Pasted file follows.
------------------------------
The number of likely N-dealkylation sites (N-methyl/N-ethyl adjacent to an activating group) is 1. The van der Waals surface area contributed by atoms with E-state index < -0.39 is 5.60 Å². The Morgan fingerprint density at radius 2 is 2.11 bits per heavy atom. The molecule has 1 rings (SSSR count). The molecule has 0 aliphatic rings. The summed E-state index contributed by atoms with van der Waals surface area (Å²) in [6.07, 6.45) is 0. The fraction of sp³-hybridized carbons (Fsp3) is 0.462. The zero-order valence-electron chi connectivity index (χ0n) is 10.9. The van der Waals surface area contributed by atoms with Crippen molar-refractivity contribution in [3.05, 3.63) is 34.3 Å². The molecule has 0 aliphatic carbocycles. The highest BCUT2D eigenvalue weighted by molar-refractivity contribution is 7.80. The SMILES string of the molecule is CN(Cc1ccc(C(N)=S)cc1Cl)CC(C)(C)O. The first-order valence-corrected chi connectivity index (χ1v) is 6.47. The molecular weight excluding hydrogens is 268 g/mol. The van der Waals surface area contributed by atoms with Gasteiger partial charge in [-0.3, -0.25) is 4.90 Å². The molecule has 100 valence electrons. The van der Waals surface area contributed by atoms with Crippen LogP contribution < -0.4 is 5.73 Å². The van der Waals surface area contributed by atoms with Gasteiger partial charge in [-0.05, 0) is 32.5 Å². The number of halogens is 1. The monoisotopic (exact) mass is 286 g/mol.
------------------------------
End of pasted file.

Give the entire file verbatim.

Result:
The number of likely N-dealkylation sites (N-methyl/N-ethyl adjacent to an activating group) is 1. The van der Waals surface area contributed by atoms with E-state index < -0.39 is 5.60 Å². The Morgan fingerprint density at radius 2 is 2.11 bits per heavy atom. The molecule has 1 rings (SSSR count). The molecule has 0 aliphatic rings. The summed E-state index contributed by atoms with van der Waals surface area (Å²) in [6.07, 6.45) is 0. The fraction of sp³-hybridized carbons (Fsp3) is 0.462. The zero-order valence-electron chi connectivity index (χ0n) is 10.9. The van der Waals surface area contributed by atoms with Crippen molar-refractivity contribution in [3.05, 3.63) is 34.3 Å². The molecule has 0 aliphatic carbocycles. The highest BCUT2D eigenvalue weighted by molar-refractivity contribution is 7.80. The SMILES string of the molecule is CN(Cc1ccc(C(N)=S)cc1Cl)CC(C)(C)O. The first-order valence-corrected chi connectivity index (χ1v) is 6.47. The molecular weight excluding hydrogens is 268 g/mol. The van der Waals surface area contributed by atoms with Gasteiger partial charge in [-0.3, -0.25) is 4.90 Å². The molecule has 100 valence electrons. The van der Waals surface area contributed by atoms with Crippen LogP contribution < -0.4 is 5.73 Å². The van der Waals surface area contributed by atoms with Gasteiger partial charge in [-0.05, 0) is 32.5 Å². The number of halogens is 1. The monoisotopic (exact) mass is 286 g/mol.